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Messens W.,Unit on Biological Hazards BIOHAZ | Vivas-Alegre L.,Unit on Biological Hazards BIOHAZ | Bashir S.,Unit on Scientific Assessment Support SAS | Amore G.,Unit on Biological Monitoring BIOMO | And 2 more authors.
International Journal of Environmental Research and Public Health | Year: 2013

In the European Union (EU), targets are being set for the reduction of certain zoonotic Salmonella serovars in different animal populations, including poultry populations, within the framework of Regulation (EC) No. 2160/2003 on the control of zoonoses. For a three-year transitional period, the EU targets were to cover only Salmonella Enteritidis and S. Typhimurium (and in addition S. Hadar, S. Infantis and S. Virchow for breeding flocks of Gallus gallus). Before the end of that transitional period, the revision of the EU targets was to be considered, including the potentially addition of other serovars with public health significance to the permanent EU targets. This review article aims at providing an overview of the assessments carried out by the Scientific Panel on Biological Hazards of the European Food Safety Authority in the field of setting targets for Salmonella in poultry populations (breeding flocks of Gallus gallus, laying flocks of Gallus gallus, broiler flocks of Gallus gallus and flocks of breeding and fattening turkeys) and their impact in subsequent changes in EU legislation. © 2013 by the authors; licensee MDPI, Basel, Switzerland. Source


Romero-Barrios P.,Unit on Biological Hazards BIOHAZ | Hempen M.,Unit on Biological Hazards BIOHAZ | Messens W.,Unit on Biological Hazards BIOHAZ | Stella P.,Unit on Biological Hazards BIOHAZ | Hugas M.,Unit on Biological Hazards BIOHAZ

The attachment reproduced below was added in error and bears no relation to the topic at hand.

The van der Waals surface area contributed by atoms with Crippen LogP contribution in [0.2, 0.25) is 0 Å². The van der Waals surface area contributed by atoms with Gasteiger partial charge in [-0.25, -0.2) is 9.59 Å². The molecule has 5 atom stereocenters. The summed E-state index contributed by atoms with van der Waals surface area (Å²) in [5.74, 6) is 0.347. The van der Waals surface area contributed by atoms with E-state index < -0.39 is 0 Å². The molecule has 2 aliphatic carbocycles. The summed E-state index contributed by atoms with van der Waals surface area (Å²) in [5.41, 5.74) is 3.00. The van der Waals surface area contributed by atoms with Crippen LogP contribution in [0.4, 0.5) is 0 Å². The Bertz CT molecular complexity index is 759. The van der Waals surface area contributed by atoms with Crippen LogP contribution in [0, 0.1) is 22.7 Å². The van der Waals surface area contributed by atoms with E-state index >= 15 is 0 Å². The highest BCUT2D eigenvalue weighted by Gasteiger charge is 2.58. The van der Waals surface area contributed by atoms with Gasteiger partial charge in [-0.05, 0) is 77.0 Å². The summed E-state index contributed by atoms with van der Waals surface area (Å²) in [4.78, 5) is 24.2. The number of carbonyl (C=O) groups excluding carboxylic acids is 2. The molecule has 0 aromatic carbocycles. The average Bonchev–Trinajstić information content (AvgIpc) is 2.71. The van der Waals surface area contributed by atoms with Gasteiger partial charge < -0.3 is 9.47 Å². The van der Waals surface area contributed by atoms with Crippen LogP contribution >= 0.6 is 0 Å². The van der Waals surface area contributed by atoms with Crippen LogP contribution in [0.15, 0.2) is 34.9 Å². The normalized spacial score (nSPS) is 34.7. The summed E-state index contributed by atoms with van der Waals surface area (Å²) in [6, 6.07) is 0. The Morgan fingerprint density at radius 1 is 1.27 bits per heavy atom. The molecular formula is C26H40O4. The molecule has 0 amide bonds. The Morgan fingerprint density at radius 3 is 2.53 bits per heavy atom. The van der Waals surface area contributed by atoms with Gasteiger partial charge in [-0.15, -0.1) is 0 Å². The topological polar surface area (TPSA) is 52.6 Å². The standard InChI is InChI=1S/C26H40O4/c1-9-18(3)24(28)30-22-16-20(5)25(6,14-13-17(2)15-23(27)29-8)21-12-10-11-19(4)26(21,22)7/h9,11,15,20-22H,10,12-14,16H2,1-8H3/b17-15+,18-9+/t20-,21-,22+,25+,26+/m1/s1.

Food Control | Year: 2013

At EU level, the European Food Safety Authority (EFSA) is the body responsible for risk assessment in the field of food and feed safety. Following a request from European Union (EU) risk managers, the EFSA Panel on Biological Hazards (BIOHAZ) provided, for the first time, two EU-wide farm-to-fork quantitative microbiological risk assessments (QMRA), with regard to Salmonella in slaughter and breeder pigs and Campylobacter in broilers. The Scientific Opinion on a QMRA of Salmonella in pigs represented a major step forward in terms of modelling from farm to consumption as it took into account the variability between and within EU Member States. This QMRA model was developed to estimate the prevalence of infection/contamination and the microbial load from the farm to the point of consumption (exposure) and then estimating the probability of infection. It was used to investigate the effect of interventions to control Salmonella in pigs at different points of the food chain and resulted in a hierarchy of suggested on farm and slaughterhouse control measures, with estimates of the reduction of human cases. To model the effect of interventions from farm to fork on the incidence of human campylobacteriosis, a QMRA model was developed and used in the framework of the Scientific Opinion on a QMRA of Campylobacter in broiler meat. Reductions to the public health risk of campylobacteriosis could be achieved through a variety of interventions, both in primary production or at the slaughterhouse, with different impacts. Reductions of public health risk using targets at primary production or microbiological criteria were also estimated through modelling using additional models. QMRA of food-borne pathogens at European level has proven a useful/good tool to enable risk managers to evaluate the feasibility and the cost-benefit ratio of introducing control measures and targets to further protect public health of European consumers. © 2012 Elsevier Ltd. Source

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